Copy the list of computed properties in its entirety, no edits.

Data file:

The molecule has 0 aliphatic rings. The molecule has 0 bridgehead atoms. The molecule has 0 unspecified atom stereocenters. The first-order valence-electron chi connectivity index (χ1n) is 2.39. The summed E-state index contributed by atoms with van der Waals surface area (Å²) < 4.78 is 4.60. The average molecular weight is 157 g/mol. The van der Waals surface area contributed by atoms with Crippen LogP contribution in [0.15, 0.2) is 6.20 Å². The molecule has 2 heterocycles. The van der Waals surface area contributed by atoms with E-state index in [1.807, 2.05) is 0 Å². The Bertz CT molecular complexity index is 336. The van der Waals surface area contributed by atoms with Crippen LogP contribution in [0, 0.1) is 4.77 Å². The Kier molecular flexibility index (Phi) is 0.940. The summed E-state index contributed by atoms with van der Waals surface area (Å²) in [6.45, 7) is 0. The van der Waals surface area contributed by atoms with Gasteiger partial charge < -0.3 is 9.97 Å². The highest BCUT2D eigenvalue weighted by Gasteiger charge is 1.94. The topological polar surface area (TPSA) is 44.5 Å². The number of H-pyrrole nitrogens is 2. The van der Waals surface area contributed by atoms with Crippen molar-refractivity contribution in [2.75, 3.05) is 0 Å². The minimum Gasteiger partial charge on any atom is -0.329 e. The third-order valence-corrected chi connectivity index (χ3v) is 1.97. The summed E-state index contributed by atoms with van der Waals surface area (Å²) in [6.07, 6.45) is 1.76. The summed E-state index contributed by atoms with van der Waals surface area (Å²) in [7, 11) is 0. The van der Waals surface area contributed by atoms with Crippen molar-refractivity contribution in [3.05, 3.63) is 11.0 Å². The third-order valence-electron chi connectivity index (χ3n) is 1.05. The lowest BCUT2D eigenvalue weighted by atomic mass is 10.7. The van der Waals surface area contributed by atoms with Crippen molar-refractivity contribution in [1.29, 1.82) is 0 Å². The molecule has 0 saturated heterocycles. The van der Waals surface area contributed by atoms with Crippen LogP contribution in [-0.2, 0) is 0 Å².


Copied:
The molecule has 0 aliphatic rings. The molecule has 0 bridgehead atoms. The molecule has 0 unspecified atom stereocenters. The first-order valence-electron chi connectivity index (χ1n) is 2.39. The summed E-state index contributed by atoms with van der Waals surface area (Å²) < 4.78 is 4.60. The average molecular weight is 157 g/mol. The van der Waals surface area contributed by atoms with Crippen LogP contribution in [0.15, 0.2) is 6.20 Å². The molecule has 2 heterocycles. The van der Waals surface area contributed by atoms with E-state index in [1.807, 2.05) is 0 Å². The Bertz CT molecular complexity index is 336. The van der Waals surface area contributed by atoms with Crippen LogP contribution in [0, 0.1) is 4.77 Å². The Kier molecular flexibility index (Phi) is 0.940. The summed E-state index contributed by atoms with van der Waals surface area (Å²) in [6.45, 7) is 0. The van der Waals surface area contributed by atoms with Gasteiger partial charge < -0.3 is 9.97 Å². The highest BCUT2D eigenvalue weighted by Gasteiger charge is 1.94. The topological polar surface area (TPSA) is 44.5 Å². The number of H-pyrrole nitrogens is 2. The van der Waals surface area contributed by atoms with Crippen molar-refractivity contribution in [2.75, 3.05) is 0 Å². The minimum Gasteiger partial charge on any atom is -0.329 e. The third-order valence-corrected chi connectivity index (χ3v) is 1.97. The summed E-state index contributed by atoms with van der Waals surface area (Å²) in [6.07, 6.45) is 1.76. The summed E-state index contributed by atoms with van der Waals surface area (Å²) in [7, 11) is 0. The van der Waals surface area contributed by atoms with Crippen molar-refractivity contribution in [3.05, 3.63) is 11.0 Å². The third-order valence-electron chi connectivity index (χ3n) is 1.05. The lowest BCUT2D eigenvalue weighted by atomic mass is 10.7. The van der Waals surface area contributed by atoms with Crippen molar-refractivity contribution in [1.29, 1.82) is 0 Å². The molecule has 0 saturated heterocycles. The van der Waals surface area contributed by atoms with Crippen LogP contribution in [-0.2, 0) is 0 Å².